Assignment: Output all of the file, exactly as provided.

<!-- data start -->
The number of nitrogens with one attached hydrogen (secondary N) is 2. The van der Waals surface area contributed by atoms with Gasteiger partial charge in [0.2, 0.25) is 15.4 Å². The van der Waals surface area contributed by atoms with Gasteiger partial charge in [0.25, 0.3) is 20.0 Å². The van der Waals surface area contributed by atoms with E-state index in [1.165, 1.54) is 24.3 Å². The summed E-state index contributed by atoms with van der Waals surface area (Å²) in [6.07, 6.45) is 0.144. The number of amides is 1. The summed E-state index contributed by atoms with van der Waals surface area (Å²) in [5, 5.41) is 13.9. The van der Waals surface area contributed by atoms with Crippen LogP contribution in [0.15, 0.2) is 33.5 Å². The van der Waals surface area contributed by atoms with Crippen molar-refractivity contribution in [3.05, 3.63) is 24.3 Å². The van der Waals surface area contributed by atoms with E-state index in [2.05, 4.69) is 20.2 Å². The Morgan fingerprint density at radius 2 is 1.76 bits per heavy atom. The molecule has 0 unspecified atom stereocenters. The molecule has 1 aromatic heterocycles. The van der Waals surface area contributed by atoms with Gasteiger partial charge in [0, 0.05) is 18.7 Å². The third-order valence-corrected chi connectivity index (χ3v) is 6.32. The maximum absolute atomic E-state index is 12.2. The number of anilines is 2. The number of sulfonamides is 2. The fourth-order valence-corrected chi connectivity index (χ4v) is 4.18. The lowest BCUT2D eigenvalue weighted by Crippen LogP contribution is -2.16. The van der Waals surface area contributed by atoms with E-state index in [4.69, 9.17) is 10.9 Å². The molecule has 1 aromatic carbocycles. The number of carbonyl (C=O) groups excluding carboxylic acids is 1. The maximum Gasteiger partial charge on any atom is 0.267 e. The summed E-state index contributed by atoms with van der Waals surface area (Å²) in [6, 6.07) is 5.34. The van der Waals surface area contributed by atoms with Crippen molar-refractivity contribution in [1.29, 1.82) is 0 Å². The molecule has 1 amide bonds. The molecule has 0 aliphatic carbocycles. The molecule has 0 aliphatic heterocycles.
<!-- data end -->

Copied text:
The number of nitrogens with one attached hydrogen (secondary N) is 2. The van der Waals surface area contributed by atoms with Gasteiger partial charge in [0.2, 0.25) is 15.4 Å². The van der Waals surface area contributed by atoms with Gasteiger partial charge in [0.25, 0.3) is 20.0 Å². The van der Waals surface area contributed by atoms with E-state index in [1.165, 1.54) is 24.3 Å². The summed E-state index contributed by atoms with van der Waals surface area (Å²) in [6.07, 6.45) is 0.144. The number of amides is 1. The summed E-state index contributed by atoms with van der Waals surface area (Å²) in [5, 5.41) is 13.9. The van der Waals surface area contributed by atoms with Crippen LogP contribution in [0.15, 0.2) is 33.5 Å². The van der Waals surface area contributed by atoms with Crippen molar-refractivity contribution in [3.05, 3.63) is 24.3 Å². The van der Waals surface area contributed by atoms with E-state index in [2.05, 4.69) is 20.2 Å². The Morgan fingerprint density at radius 2 is 1.76 bits per heavy atom. The molecule has 0 unspecified atom stereocenters. The molecule has 1 aromatic heterocycles. The van der Waals surface area contributed by atoms with Gasteiger partial charge in [0, 0.05) is 18.7 Å². The third-order valence-corrected chi connectivity index (χ3v) is 6.32. The maximum absolute atomic E-state index is 12.2. The number of anilines is 2. The number of sulfonamides is 2. The fourth-order valence-corrected chi connectivity index (χ4v) is 4.18. The lowest BCUT2D eigenvalue weighted by Crippen LogP contribution is -2.16. The van der Waals surface area contributed by atoms with E-state index in [4.69, 9.17) is 10.9 Å². The molecule has 1 aromatic carbocycles. The number of carbonyl (C=O) groups excluding carboxylic acids is 1. The maximum Gasteiger partial charge on any atom is 0.267 e. The summed E-state index contributed by atoms with van der Waals surface area (Å²) in [6, 6.07) is 5.34. The van der Waals surface area contributed by atoms with Crippen molar-refractivity contribution in [1.29, 1.82) is 0 Å². The molecule has 1 amide bonds. The molecule has 0 aliphatic carbocycles. The molecule has 0 aliphatic heterocycles.